Inspirational Women in the Entertainment Industry: Yvette Nicole Brown
Yvette Nicole Brown got into the entertainment business to make people happy. More than getting famous or getting rich, her mission has always been to “uplift everyone,” regardless of gender, race, or physical type. Yet in an industry as focused on “types” as Hollywood, Brown has surely come up against stereotyping and attempted pigeonholing. What makes her such a unique, respectable artist, though, is her refusal to settle for what anyone else wanted her to be.
“I’ve been very careful about what I’ve chosen, but that being said, there’s not a lot of roles that allow portrayals of things to be positive.”
While many actors fall into the routine of just taking whatever work comes their way, Brown is strong enough to steadfastly stick to her morals and values. And this comes into play when choosing her representatives, as well. Agents and managers make money when their clients do, so many will just want them to work, regardless of the material. As important as Brown feels it is to choose projects as carefully as one can, she said it was just as important to choose one’s team the same way– and to be as upfront and honest about it to not waste anyone’s time and to weed through those who don’t share your interest in making the industry a little bit better.
“Even in the beginning, I always made it very clear the things I may or may not be able to do. And I’d let them know, ‘I know you guys are saying it’s okay now, but if we work together for six months, and I’m passing on more than you’re comfortable with, then I’m okay if you drop me.’ I literally have said that to every agent or manager I’ve had. I understand if they can’t do it; if it gets to the point where they can’t keep their lights on, let me know, and we’ll part ways, and I’ll go to an agent that understand what I’m trying to do here,” she was candid.
Brown, who has been with her theatrical agent for a decade and her commercial agent for just a few years past a decade, has proven success with this way of working, though it might not always be the easiest road. Brown acknowledged there is still quite a large gap between some of the roles she can play and the ones for which executives will see her in an audition.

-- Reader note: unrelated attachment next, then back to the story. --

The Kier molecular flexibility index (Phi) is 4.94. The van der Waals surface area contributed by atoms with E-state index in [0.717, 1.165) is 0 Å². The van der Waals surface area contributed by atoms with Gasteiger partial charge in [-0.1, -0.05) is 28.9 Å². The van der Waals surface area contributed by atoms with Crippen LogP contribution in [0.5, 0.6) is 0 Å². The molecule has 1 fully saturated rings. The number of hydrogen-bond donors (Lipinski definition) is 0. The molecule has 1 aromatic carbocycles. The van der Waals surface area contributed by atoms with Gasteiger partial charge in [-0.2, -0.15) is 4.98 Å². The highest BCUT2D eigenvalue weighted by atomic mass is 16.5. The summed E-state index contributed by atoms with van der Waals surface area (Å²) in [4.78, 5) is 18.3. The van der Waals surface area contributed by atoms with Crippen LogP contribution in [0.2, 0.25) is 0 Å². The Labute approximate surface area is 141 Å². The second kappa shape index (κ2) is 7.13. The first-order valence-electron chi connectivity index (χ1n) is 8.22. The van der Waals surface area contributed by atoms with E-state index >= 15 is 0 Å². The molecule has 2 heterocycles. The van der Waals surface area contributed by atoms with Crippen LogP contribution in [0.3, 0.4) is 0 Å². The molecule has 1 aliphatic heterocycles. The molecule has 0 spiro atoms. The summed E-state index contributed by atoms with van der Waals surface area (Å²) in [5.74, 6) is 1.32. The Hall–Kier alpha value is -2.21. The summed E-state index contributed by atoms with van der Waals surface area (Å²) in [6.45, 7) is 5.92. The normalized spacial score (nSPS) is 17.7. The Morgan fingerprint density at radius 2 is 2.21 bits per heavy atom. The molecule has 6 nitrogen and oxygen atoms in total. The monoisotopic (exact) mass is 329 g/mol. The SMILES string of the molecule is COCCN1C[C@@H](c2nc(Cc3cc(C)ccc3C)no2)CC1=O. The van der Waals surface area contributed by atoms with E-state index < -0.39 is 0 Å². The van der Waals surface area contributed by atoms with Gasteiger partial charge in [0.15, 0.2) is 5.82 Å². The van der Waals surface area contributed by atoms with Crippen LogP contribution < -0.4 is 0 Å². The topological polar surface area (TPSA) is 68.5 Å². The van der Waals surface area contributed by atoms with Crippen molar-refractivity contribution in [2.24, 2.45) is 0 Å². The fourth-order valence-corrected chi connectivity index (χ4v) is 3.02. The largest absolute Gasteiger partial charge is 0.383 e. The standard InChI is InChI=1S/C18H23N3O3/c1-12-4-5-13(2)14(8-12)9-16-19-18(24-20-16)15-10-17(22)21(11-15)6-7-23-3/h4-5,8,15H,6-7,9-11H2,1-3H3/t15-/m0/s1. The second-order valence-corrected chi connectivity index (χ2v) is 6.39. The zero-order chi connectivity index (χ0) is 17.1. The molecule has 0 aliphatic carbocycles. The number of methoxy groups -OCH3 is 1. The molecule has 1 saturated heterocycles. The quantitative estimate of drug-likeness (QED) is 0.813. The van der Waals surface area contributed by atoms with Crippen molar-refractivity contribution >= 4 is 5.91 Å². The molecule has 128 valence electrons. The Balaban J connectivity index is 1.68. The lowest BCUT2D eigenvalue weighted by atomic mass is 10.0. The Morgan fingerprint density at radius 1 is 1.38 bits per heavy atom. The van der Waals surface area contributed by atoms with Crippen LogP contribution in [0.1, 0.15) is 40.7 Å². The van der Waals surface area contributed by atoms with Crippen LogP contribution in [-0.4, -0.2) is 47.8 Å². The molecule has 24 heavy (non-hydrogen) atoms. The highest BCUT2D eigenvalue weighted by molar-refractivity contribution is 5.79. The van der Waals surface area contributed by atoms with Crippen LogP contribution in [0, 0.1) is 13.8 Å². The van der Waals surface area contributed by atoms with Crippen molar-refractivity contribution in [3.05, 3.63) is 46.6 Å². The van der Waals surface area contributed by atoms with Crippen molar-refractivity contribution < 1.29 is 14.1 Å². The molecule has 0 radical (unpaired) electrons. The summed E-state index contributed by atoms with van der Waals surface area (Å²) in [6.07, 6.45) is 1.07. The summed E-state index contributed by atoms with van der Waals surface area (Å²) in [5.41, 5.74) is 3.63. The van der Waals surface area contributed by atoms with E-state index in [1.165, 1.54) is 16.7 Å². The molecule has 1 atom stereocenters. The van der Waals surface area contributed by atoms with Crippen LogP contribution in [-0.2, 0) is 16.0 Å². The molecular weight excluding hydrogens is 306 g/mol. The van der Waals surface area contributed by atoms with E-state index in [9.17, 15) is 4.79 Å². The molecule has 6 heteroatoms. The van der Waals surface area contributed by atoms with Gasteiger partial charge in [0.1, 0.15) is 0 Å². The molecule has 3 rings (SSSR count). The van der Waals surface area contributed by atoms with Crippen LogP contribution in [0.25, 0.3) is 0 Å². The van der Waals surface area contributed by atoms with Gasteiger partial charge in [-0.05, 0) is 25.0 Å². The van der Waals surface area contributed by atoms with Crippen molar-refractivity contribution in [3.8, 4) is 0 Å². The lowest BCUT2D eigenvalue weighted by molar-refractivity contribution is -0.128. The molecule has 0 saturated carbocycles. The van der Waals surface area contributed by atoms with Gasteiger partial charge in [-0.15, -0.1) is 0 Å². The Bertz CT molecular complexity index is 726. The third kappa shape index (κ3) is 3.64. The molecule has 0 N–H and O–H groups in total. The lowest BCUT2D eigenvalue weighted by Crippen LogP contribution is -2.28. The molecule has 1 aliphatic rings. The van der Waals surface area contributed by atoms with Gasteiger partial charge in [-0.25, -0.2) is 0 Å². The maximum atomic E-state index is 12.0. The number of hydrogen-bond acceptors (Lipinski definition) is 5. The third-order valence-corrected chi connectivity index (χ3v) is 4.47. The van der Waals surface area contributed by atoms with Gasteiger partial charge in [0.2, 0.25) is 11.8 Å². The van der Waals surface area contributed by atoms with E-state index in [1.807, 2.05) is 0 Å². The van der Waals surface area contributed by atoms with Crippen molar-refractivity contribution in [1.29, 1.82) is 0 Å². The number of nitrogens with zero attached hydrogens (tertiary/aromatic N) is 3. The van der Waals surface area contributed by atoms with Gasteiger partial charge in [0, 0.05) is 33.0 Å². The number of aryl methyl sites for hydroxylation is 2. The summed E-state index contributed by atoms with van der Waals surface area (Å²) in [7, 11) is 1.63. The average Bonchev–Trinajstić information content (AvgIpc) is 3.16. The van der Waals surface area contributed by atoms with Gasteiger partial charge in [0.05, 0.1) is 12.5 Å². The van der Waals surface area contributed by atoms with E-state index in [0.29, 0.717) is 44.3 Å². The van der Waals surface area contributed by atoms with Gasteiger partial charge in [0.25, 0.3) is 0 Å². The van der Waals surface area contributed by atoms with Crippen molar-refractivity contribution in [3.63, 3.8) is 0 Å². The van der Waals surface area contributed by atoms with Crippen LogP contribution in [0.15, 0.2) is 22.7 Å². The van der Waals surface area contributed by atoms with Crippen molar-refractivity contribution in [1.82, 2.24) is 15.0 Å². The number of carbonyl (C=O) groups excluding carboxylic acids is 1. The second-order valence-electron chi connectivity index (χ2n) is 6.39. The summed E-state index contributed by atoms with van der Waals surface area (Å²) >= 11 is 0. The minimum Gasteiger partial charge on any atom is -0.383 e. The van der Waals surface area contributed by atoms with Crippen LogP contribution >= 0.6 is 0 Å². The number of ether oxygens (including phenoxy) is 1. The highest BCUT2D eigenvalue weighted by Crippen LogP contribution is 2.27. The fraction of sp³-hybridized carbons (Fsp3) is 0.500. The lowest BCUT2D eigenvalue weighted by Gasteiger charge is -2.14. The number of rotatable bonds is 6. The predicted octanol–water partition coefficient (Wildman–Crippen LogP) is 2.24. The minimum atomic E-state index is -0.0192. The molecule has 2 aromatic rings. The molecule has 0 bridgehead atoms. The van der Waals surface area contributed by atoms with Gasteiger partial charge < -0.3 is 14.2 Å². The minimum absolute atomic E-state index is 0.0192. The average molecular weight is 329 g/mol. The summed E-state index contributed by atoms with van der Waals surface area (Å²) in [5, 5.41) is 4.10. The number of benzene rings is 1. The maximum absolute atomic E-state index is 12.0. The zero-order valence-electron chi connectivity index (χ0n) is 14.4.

Perhaps fittingly, then, it wasn’t until the role of Shirley on NBC’s comedy Community that Brown felt like she had truly pushed past a stereotypical barrier of playing ancillary characters– meter maids, store clerks, security agents. And the credit, she was humble enough to say, is all because the show’s creator, the studio, and the network was able to look past an assumption for the role and ultimately honor the best woman for the job.
“You don’t have to change a line to cast a black actor! [Shirley] wasn’t written for a black woman; it wasn’t written for a chubby woman or a curvy woman; it was written for a woman,” Brown shared.
Brown feels that until there are more people of color in the “upper echelon of entertainment,” chances like the one she was given with Shirley may unfortunately be the exception, rather than the rule, though.
In part this sobering mathematical discrepancy is because people are often more comfortable with, and therefore more subconsciously likely to gravitate towards, what they see and know best. But Brown is determined to make a difference and a dent in that line of thinking, starting with sharing her story, experiences, and reasoning for making the business decisions she does and hoping others will learn from them and be inspired to think a little bit more carefully about how they are representing themselves, rather than allowing themselves to be represented, in this business.
“I just feel like every actor has to make a decision as to what they want to embody and what they want to represent,” she said. “When I look back on the roles I’ve played, you can say ‘Yvette never took a role that she didn’t see a positive part of how it’d affect the people viewing [it].
“With every industry, you get very clear on the parameters of your industry, and you learn how to live within them,” she continued. “You have to find a way to not become bitter and live within the parameters of the situation and laugh your way through it…and you hope for a better day for the next generation.”